The roommate question still hasn’t been answered. I’ve had mixed results with roommates. We’ve either been wonderful friends, OR they dropped out of school. No kidding, two of my roommates in college dropped out of school, leaving me a room/apartment all to myself. Please God, do not let me send someone home from China as a result of living with me!
Anyway, when I went to China last time, I made a decision on what type of attitude I would bring along, sort of like picking out shoes for the trip, “Mmm, should I bring my anxious and worried attitude or my adventurous and open-minded attitude?” Since the anxious attitude gets so much use around here in the States, I decided on my open-minded and adventurous one. For the most part, it worked.
This time, I am conjuring up my inner NPR correspondent attitude, Michele Kelemen, to be exact. Since I am traveling without the added stress of meeting my 2 year old child for the first time, I want to really take notice of little details in China. I want to really get to know the other students there, say “Yes” instead of “I’m not sure”, and look to experience as much as possible.

Thursday, May 13, 2010

Here's Your Sign!

I love this sign, precisely because it reminds me to do the exact opposite of what it says.

“NO Wading, NO Swimming, NO Trespassing.”

I have found that wading, swimming and trespassing are all quite satisfying.

I’d like to see the following sign posted instead:

To make your experience more enjoyable, feel free to:
Clean up after you are finished.

Thursday, May 6, 2010

Artist's Date

The Artist’s Date-This is an idea from Julia Cameron’s books. What you do is pick something new to visit or do, once a week with the intention that the purposeful date will fuel the imagination. She proposes the activity as a way to fill up the tank of experiences and images in which you hope to draw upon in later works. This absolutely makes sense to me. I love the idea in theory, but the practice ends up proving to be a little difficult. My plan was to visit the clock shop today with my camera and sense of smell ready. I have a distinct idea of what such a shop should smell like, but perhaps I would be terribly off the mark. I hope for hints of must, laced together with the lemon pledge, cedar, spiced cologne and WD40.

I’ll have to wait until next week to find out because today, I made an impromptu decision to make my artist’s date the Chinese New Year exhibit at the library. Since I leave for China in less than a month, and I just started the process of putting together a Chinese Cultural group for Kai, I figured it would serve me well. After looking around a bit, the man at the front door approached me and asked if I wanted to know more about any parts of the exhibit.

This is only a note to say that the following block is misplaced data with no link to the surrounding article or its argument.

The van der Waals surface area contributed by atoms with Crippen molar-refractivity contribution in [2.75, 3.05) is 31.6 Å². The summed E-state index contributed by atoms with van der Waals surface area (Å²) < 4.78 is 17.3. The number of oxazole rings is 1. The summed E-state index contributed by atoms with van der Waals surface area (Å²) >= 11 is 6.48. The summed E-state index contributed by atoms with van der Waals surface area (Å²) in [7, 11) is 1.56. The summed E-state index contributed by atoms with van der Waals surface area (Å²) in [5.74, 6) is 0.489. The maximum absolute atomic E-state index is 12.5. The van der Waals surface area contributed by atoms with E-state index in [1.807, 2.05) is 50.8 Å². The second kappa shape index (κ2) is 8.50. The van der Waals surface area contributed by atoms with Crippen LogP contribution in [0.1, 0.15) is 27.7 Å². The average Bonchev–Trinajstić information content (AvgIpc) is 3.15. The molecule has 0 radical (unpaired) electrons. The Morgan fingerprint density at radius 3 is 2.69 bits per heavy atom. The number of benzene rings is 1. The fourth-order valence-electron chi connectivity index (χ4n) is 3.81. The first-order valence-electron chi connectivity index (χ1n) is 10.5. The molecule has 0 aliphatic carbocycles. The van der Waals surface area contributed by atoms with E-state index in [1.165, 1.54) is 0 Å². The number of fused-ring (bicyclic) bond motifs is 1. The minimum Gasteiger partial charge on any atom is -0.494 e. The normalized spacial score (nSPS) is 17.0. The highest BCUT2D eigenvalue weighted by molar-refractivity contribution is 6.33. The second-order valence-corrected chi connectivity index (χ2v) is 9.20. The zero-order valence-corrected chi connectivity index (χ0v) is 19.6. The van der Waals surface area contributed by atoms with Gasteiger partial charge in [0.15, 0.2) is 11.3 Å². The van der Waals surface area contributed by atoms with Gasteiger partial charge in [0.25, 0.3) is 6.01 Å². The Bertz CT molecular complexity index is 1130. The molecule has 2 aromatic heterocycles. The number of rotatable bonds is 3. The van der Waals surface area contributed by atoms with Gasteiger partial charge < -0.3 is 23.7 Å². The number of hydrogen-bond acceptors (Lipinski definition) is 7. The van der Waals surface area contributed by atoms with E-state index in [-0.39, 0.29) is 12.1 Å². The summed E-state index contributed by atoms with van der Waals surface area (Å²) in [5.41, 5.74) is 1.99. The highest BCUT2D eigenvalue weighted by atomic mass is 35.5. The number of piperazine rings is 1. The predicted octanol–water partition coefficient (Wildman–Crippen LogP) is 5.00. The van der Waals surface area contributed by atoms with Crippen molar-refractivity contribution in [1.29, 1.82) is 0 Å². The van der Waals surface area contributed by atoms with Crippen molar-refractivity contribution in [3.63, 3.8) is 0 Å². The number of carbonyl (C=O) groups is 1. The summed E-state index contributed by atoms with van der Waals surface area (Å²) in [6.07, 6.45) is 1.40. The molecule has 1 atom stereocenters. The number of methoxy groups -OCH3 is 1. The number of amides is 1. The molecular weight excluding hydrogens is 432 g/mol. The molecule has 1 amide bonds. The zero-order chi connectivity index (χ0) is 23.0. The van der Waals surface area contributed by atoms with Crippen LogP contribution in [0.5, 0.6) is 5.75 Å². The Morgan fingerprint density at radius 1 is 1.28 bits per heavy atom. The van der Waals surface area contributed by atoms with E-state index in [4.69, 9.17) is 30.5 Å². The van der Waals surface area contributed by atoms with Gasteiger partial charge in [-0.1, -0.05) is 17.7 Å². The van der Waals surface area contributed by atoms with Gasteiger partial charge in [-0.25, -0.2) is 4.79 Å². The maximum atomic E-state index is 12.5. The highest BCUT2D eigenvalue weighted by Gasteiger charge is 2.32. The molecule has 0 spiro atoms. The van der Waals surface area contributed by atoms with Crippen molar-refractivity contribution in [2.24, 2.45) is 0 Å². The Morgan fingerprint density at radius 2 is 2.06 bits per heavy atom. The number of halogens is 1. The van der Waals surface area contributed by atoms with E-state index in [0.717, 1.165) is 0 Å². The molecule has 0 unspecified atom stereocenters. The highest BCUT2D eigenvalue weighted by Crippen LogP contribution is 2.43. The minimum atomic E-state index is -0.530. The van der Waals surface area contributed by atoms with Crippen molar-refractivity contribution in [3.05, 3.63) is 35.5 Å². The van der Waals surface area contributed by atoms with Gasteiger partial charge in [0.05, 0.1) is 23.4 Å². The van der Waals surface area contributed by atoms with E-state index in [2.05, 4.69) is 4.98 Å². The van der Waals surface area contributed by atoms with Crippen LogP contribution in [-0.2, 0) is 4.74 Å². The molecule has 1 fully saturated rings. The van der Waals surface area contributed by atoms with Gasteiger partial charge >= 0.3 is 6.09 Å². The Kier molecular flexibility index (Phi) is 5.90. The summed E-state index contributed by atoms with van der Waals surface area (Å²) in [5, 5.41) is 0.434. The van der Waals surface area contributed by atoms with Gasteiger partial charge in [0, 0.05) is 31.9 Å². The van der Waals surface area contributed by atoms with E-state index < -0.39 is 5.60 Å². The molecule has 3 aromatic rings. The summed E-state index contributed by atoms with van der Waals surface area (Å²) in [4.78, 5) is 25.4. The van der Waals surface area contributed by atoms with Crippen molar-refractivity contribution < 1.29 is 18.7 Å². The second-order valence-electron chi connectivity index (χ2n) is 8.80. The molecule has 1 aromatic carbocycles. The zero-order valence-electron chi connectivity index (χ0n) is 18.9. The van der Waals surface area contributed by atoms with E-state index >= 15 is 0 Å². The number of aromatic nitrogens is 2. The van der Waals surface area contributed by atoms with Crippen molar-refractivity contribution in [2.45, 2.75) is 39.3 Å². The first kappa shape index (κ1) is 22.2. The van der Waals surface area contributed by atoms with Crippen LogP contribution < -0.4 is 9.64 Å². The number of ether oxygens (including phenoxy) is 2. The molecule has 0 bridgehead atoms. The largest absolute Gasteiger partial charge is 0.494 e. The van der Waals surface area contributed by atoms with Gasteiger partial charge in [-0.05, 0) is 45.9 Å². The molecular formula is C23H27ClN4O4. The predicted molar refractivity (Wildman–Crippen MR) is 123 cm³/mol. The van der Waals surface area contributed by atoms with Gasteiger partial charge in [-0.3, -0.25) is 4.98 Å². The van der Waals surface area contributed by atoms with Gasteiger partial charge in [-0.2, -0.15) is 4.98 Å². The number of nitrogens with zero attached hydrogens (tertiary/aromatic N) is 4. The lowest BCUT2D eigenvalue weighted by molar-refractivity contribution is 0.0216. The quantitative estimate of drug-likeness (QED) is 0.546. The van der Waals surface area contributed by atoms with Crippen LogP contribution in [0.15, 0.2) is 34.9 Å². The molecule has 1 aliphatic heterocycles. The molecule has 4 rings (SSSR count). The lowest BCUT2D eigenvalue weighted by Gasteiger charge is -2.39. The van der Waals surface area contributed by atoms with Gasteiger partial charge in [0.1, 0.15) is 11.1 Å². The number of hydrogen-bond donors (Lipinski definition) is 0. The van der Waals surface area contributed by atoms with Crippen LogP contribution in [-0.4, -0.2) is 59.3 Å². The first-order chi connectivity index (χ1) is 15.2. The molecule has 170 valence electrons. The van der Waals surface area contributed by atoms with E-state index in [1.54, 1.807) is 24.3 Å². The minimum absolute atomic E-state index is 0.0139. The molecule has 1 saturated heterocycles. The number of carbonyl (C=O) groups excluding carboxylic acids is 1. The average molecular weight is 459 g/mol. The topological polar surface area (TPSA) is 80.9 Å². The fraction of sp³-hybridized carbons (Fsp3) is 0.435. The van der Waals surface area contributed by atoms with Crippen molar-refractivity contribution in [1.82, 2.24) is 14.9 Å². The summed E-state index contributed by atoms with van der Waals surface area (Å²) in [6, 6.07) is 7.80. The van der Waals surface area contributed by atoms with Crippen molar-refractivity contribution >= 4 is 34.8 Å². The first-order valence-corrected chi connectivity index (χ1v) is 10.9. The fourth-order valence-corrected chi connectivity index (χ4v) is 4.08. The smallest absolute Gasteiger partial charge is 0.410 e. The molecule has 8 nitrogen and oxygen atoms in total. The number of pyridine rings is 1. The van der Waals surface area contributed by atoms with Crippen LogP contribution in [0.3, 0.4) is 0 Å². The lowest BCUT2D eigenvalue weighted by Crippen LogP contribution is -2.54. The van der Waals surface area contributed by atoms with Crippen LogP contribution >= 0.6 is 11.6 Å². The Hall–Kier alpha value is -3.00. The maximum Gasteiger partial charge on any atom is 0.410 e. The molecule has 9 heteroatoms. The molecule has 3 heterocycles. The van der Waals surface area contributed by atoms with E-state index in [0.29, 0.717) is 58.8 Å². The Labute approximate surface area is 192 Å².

I shared my trip with him, and the fact that our son is also from China. We spoke for about a half an hour. It turns out; he is a newly minted Professor from UCLA. Apparently he served as the personal tutor for Meg Ryan’s daughter from China. He just finished his PHD program and his wife is in medical school at IUPUI. He showed me pictures of his son, David, 2 and a half, who is living with his parents in Beijing right now. Imagine that, he was in California, his wife here in Indy, and his son and parents in Beijing.

We described our sons and laughed as we did so. I searched this man’s face for hints of disapproval of our adoption of Kai and found none. I blessed him a hundred times in my mind for the lack of judgment and curiosity. He shared with me David’s 100 day picture and why 100 days is a significant time for the Chinese with babies, and the traditions they perform on those days.

He gave me his card and some information on the Confucius Institute at IUPUI. It is amazing to me how many resources I’ve come across lately in my desire to learn more about China and to create a place for support and learning for Kai. This is the first time I have shared the adoption of Kai with a Chinese person and not felt inwardly nervous that they would be somehow upset with me. Just as I hope Kai grows into a better understanding of his own cultural identity, I too hope to grow in my own understanding of what it means to be a Caucasian mother of a son of Chinese decent. It is time for all of us to stretch out a little more and open ourselves up to this other facet of our family culture now.